Shares of United Parcel Service Inc. got a nice lift Tuesday, after the package delivery giant came up a bit shy on revenue but beat profit expectations, and because the company showed that it was managing a difficult macro-environment by affirming the full-year outlook.
earnings report was in stark contrast to what FedEx Corp.
said last month, when it warned of a fiscal first-quarter profit and revenue shortfall, and predicted that fiscal 2023 would be worse, citing economic weakness in Asia and service challenges in Europe.
UPS seems to be on top of the slowing economy and is executing on cost controls, better than its rival, said Cowen analyst Helane Becker.
“3Q results fit our view fit with [our] view that UPS got ahead of the slowing freight cycle and has a better grip on costs than FedEx,” Cowen analyst Helane Becker wrote in a note to clients. “The company encouragingly reaffirmed their [fiscal] 2022 guidance.”
The results also show that the U.S. economy has held up much better than other regions, especially Europe, Becker said.
UPS Chief Financial Officer Brian Newman said on the post-earnings conference call with analysts that in the U.S., a continued strong job market and healthy consumer spending offset higher inflation and interest rates. But overseas, the economic environment weakened more than expected due to high inflation, volatile energy prices, COVID-related lockdowns in Asia and the Russia-Ukraine war.
The stock rose 1.8% in morning trading. It has lost 9.3% over the past three months, while FedEx shares have plunged 32.0%. In comparison, the Dow Jones Transportation Average
has lost declined 4.9% in the past three months and the Dow Jones Industrial Average
has slipped 1.0%.
UPS reported before Tuesday’s opening bell net income that rose to $2.58 billion, or $2.96 a share, from $2.33 billion, or $2.65 a share, in the same period a year ago. Excluding nonrecurring items, adjusted earnings per share (EPS) of $2.99 beat the FactSet consensus of $2.84.
Total revenue grew 7.4% to $24.16 billion, just shy of the FactSet consensus of $24.31 billion.
U.S. domestic package revenue rose 8.2% to $15.37 billion, above the FactSet consensus of $15.12 billion, but International revenue fell 1.7% to $4.80 billion to miss expectations of $4.89 billion and Supply Chain Solutions revenue dropped 6.3% to $3.99 billion to miss forecasts of $4.29 billion.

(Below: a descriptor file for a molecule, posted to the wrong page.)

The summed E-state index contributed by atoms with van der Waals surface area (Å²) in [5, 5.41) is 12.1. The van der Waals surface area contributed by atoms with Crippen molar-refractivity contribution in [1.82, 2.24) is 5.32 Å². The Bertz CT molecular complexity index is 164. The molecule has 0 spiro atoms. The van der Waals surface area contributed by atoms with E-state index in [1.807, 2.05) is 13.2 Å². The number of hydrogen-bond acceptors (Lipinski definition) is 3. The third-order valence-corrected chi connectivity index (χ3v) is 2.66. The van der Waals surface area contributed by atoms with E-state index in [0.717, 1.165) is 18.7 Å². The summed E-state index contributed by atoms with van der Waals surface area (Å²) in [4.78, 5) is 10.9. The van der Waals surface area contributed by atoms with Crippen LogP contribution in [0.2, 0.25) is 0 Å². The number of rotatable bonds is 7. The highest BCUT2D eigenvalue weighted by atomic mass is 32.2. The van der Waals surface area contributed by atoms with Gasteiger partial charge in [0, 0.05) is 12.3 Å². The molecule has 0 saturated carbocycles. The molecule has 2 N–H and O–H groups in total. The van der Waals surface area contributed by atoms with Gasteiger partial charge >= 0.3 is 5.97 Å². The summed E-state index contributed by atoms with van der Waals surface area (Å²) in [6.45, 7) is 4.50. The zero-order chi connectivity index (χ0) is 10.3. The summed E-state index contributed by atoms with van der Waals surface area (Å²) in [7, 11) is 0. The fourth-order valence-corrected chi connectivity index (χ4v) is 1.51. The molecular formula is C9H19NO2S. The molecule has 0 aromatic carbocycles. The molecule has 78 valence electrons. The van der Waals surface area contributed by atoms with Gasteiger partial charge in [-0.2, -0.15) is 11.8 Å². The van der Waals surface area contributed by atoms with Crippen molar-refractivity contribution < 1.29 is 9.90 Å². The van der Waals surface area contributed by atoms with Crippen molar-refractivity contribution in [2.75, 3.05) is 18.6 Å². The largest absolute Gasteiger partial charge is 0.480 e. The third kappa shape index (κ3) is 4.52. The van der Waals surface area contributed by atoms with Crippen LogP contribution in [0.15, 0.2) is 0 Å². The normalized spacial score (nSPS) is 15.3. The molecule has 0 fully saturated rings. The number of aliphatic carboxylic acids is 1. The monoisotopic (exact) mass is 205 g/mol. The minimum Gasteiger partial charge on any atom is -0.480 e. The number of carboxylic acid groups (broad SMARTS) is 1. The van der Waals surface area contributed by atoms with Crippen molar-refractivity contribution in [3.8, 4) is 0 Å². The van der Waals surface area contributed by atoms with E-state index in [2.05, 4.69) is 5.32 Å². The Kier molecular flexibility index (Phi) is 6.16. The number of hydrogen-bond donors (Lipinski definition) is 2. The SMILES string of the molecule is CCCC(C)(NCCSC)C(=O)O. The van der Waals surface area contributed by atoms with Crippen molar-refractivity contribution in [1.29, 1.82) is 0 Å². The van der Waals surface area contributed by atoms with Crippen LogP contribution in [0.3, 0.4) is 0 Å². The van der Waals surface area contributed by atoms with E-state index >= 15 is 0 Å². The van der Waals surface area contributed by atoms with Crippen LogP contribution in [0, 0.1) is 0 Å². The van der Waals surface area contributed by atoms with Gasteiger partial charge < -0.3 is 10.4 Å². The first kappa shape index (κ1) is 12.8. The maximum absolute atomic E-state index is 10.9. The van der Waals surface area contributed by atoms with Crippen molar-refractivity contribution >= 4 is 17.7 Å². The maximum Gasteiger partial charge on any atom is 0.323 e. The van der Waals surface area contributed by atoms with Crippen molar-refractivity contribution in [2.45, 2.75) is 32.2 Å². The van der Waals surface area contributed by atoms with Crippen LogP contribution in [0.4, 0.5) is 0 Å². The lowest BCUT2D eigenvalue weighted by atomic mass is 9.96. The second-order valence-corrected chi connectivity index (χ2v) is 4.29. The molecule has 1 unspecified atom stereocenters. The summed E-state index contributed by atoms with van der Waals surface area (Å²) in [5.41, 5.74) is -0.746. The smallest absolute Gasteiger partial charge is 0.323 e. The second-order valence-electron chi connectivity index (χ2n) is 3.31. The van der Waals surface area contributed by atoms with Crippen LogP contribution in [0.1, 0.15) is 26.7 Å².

Total package volume declined 2.1%, with U.S. volume down 1.5% and international volume falling 5.2%. However, average revenue per piece (RPP) increased 8.6%, including a 9.8% jump in the U.S. and 6.4% increase internationally.
CFO Newman said about one-third of RPP growth came from continued strength in pricing, another third was from changes in fuel price per gallon and the final third was from a combination of mix and fuel-pricing actions.
In terms of costs, operating expenses rose, but less than sales, up 3.7% to $21.05 billion. That led to total operating profit as a percentage of sales improving to 12.9% from 12.5%.
For 2022, the company said it still expects revenue to be around $102 billion, and adjusted return on invested capital to be above 30%. The company did cut its outlook for capital expenditures to around $5.0 billion from around $5.5 billion. UPS said it now expects to repurchase “at least” $3 billion of its shares this year, after saying in July that its repurchase target was $3 billion.
“Collectively, the beat and reiterated guidance is clearly a positive in a slowing macro environment, and Domestic appears to be capturing share given the sequential improvement in [year-over-year] volumes and widening spread vs. FedEx,” Citigroup analyst Christian Wetherbee.
UPS’s third-quarter volume decline of 2.1% was better than the decline of 4.8% in the sequential second quarter, and much better than FedEx’s latest-quarter volume decline of 11.4%.